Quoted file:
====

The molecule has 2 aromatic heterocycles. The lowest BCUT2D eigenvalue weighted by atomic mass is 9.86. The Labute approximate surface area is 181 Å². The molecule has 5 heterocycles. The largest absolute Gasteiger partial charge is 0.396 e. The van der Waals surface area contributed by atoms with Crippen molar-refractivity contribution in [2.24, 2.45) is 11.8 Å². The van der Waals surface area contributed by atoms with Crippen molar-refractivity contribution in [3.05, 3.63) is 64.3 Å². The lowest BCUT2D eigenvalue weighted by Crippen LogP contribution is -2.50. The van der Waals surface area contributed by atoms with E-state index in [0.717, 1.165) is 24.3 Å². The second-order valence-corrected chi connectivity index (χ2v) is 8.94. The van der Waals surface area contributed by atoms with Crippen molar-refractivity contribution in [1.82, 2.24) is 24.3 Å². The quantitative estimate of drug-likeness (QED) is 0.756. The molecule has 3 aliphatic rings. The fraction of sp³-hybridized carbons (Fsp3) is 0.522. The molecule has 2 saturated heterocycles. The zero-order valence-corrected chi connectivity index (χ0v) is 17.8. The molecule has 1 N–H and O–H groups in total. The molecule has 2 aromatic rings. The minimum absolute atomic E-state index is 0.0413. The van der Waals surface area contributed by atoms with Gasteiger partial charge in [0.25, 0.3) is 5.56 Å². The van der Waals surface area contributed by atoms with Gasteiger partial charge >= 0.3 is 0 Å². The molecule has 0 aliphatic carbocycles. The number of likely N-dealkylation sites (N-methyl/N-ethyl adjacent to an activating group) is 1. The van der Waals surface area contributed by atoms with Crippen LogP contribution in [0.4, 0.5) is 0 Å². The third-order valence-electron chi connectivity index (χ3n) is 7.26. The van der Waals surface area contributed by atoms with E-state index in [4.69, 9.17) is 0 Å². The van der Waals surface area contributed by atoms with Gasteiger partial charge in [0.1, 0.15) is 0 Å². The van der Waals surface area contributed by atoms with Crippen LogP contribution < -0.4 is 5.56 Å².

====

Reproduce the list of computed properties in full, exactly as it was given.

The molecule has 2 aromatic heterocycles. The lowest BCUT2D eigenvalue weighted by atomic mass is 9.86. The Labute approximate surface area is 181 Å². The molecule has 5 heterocycles. The largest absolute Gasteiger partial charge is 0.396 e. The van der Waals surface area contributed by atoms with Crippen molar-refractivity contribution in [2.24, 2.45) is 11.8 Å². The van der Waals surface area contributed by atoms with Crippen molar-refractivity contribution in [3.05, 3.63) is 64.3 Å². The lowest BCUT2D eigenvalue weighted by Crippen LogP contribution is -2.50. The van der Waals surface area contributed by atoms with E-state index in [0.717, 1.165) is 24.3 Å². The second-order valence-corrected chi connectivity index (χ2v) is 8.94. The van der Waals surface area contributed by atoms with Crippen molar-refractivity contribution in [1.82, 2.24) is 24.3 Å². The quantitative estimate of drug-likeness (QED) is 0.756. The molecule has 3 aliphatic rings. The fraction of sp³-hybridized carbons (Fsp3) is 0.522. The molecule has 2 saturated heterocycles. The zero-order valence-corrected chi connectivity index (χ0v) is 17.8. The molecule has 1 N–H and O–H groups in total. The molecule has 2 aromatic rings. The minimum absolute atomic E-state index is 0.0413. The van der Waals surface area contributed by atoms with Gasteiger partial charge in [0.25, 0.3) is 5.56 Å². The van der Waals surface area contributed by atoms with Gasteiger partial charge >= 0.3 is 0 Å². The molecule has 0 aliphatic carbocycles. The number of likely N-dealkylation sites (N-methyl/N-ethyl adjacent to an activating group) is 1. The van der Waals surface area contributed by atoms with Crippen LogP contribution in [0.4, 0.5) is 0 Å². The third-order valence-electron chi connectivity index (χ3n) is 7.26. The van der Waals surface area contributed by atoms with E-state index in [4.69, 9.17) is 0 Å². The van der Waals surface area contributed by atoms with Gasteiger partial charge in [0.1, 0.15) is 0 Å². The van der Waals surface area contributed by atoms with Crippen LogP contribution < -0.4 is 5.56 Å².